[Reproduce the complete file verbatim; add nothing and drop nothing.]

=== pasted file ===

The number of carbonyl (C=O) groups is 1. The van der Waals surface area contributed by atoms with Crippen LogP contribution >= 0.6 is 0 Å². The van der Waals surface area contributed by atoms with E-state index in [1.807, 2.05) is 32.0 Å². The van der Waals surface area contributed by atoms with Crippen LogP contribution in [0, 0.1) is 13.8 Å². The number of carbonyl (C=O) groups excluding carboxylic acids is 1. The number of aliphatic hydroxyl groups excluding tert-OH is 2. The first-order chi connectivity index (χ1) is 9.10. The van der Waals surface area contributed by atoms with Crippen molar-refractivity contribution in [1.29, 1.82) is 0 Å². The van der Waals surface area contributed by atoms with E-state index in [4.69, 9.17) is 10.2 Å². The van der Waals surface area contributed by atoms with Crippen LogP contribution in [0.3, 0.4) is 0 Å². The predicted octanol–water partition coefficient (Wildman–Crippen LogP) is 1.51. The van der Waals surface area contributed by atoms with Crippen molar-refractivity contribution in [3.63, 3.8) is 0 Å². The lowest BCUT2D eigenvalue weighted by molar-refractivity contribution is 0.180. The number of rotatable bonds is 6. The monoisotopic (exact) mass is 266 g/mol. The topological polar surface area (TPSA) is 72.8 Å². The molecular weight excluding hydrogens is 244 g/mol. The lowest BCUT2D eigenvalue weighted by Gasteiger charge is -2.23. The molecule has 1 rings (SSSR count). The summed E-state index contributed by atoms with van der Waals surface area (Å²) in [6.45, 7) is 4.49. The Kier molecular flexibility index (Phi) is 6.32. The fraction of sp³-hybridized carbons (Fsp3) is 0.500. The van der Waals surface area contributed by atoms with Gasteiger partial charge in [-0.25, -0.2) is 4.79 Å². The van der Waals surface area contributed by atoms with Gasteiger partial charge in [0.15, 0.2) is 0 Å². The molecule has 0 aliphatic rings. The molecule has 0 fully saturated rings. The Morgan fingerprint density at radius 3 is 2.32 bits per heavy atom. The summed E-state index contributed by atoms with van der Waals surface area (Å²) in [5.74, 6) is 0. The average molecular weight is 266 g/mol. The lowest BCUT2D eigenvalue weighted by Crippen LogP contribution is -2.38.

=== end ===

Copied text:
The number of carbonyl (C=O) groups is 1. The van der Waals surface area contributed by atoms with Crippen LogP contribution >= 0.6 is 0 Å². The van der Waals surface area contributed by atoms with E-state index in [1.807, 2.05) is 32.0 Å². The van der Waals surface area contributed by atoms with Crippen LogP contribution in [0, 0.1) is 13.8 Å². The number of carbonyl (C=O) groups excluding carboxylic acids is 1. The number of aliphatic hydroxyl groups excluding tert-OH is 2. The first-order chi connectivity index (χ1) is 9.10. The van der Waals surface area contributed by atoms with Crippen molar-refractivity contribution in [1.29, 1.82) is 0 Å². The van der Waals surface area contributed by atoms with E-state index in [4.69, 9.17) is 10.2 Å². The van der Waals surface area contributed by atoms with Crippen LogP contribution in [0.3, 0.4) is 0 Å². The predicted octanol–water partition coefficient (Wildman–Crippen LogP) is 1.51. The van der Waals surface area contributed by atoms with Crippen molar-refractivity contribution in [3.63, 3.8) is 0 Å². The lowest BCUT2D eigenvalue weighted by molar-refractivity contribution is 0.180. The number of rotatable bonds is 6. The monoisotopic (exact) mass is 266 g/mol. The topological polar surface area (TPSA) is 72.8 Å². The molecular weight excluding hydrogens is 244 g/mol. The lowest BCUT2D eigenvalue weighted by Gasteiger charge is -2.23. The molecule has 1 rings (SSSR count). The summed E-state index contributed by atoms with van der Waals surface area (Å²) in [6.45, 7) is 4.49. The Kier molecular flexibility index (Phi) is 6.32. The fraction of sp³-hybridized carbons (Fsp3) is 0.500. The van der Waals surface area contributed by atoms with Gasteiger partial charge in [-0.25, -0.2) is 4.79 Å². The van der Waals surface area contributed by atoms with Gasteiger partial charge in [0.15, 0.2) is 0 Å². The molecule has 0 aliphatic rings. The molecule has 0 fully saturated rings. The Morgan fingerprint density at radius 3 is 2.32 bits per heavy atom. The summed E-state index contributed by atoms with van der Waals surface area (Å²) in [5.74, 6) is 0. The average molecular weight is 266 g/mol. The lowest BCUT2D eigenvalue weighted by Crippen LogP contribution is -2.38.